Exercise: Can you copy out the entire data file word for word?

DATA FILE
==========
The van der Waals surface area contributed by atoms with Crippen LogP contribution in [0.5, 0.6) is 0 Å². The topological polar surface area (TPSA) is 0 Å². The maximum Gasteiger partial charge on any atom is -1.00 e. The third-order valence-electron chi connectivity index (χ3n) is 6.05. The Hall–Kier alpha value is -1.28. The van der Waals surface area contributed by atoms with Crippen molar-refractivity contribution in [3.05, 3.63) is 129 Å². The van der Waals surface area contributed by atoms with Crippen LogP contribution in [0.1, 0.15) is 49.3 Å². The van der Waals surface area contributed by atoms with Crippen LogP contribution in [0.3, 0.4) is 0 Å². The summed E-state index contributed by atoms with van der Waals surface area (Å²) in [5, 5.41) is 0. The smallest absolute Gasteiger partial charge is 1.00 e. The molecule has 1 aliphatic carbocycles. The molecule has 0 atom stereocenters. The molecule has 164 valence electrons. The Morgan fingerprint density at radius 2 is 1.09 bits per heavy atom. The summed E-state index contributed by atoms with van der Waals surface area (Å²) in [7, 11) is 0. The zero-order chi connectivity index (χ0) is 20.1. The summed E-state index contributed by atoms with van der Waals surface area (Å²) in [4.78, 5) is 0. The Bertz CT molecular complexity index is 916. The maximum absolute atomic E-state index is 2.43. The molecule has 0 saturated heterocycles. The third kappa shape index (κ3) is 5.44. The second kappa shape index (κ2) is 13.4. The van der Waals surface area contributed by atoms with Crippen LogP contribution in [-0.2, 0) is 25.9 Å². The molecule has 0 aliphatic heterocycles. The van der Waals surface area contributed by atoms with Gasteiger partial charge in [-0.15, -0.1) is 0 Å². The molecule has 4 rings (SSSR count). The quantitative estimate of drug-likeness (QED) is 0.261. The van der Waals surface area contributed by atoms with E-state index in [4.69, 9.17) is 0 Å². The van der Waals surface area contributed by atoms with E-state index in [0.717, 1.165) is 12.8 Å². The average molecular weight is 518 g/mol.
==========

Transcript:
The van der Waals surface area contributed by atoms with Crippen LogP contribution in [0.5, 0.6) is 0 Å². The topological polar surface area (TPSA) is 0 Å². The maximum Gasteiger partial charge on any atom is -1.00 e. The third-order valence-electron chi connectivity index (χ3n) is 6.05. The Hall–Kier alpha value is -1.28. The van der Waals surface area contributed by atoms with Crippen molar-refractivity contribution in [3.05, 3.63) is 129 Å². The van der Waals surface area contributed by atoms with Crippen LogP contribution in [0.1, 0.15) is 49.3 Å². The van der Waals surface area contributed by atoms with Crippen LogP contribution in [0.3, 0.4) is 0 Å². The summed E-state index contributed by atoms with van der Waals surface area (Å²) in [5, 5.41) is 0. The smallest absolute Gasteiger partial charge is 1.00 e. The molecule has 1 aliphatic carbocycles. The molecule has 0 atom stereocenters. The molecule has 164 valence electrons. The Morgan fingerprint density at radius 2 is 1.09 bits per heavy atom. The summed E-state index contributed by atoms with van der Waals surface area (Å²) in [7, 11) is 0. The zero-order chi connectivity index (χ0) is 20.1. The summed E-state index contributed by atoms with van der Waals surface area (Å²) in [4.78, 5) is 0. The Bertz CT molecular complexity index is 916. The maximum absolute atomic E-state index is 2.43. The molecule has 0 saturated heterocycles. The third kappa shape index (κ3) is 5.44. The second kappa shape index (κ2) is 13.4. The van der Waals surface area contributed by atoms with Crippen LogP contribution in [-0.2, 0) is 25.9 Å². The molecule has 0 aliphatic heterocycles. The van der Waals surface area contributed by atoms with Gasteiger partial charge in [-0.15, -0.1) is 0 Å². The molecule has 4 rings (SSSR count). The quantitative estimate of drug-likeness (QED) is 0.261. The van der Waals surface area contributed by atoms with E-state index in [4.69, 9.17) is 0 Å². The van der Waals surface area contributed by atoms with E-state index in [0.717, 1.165) is 12.8 Å². The average molecular weight is 518 g/mol.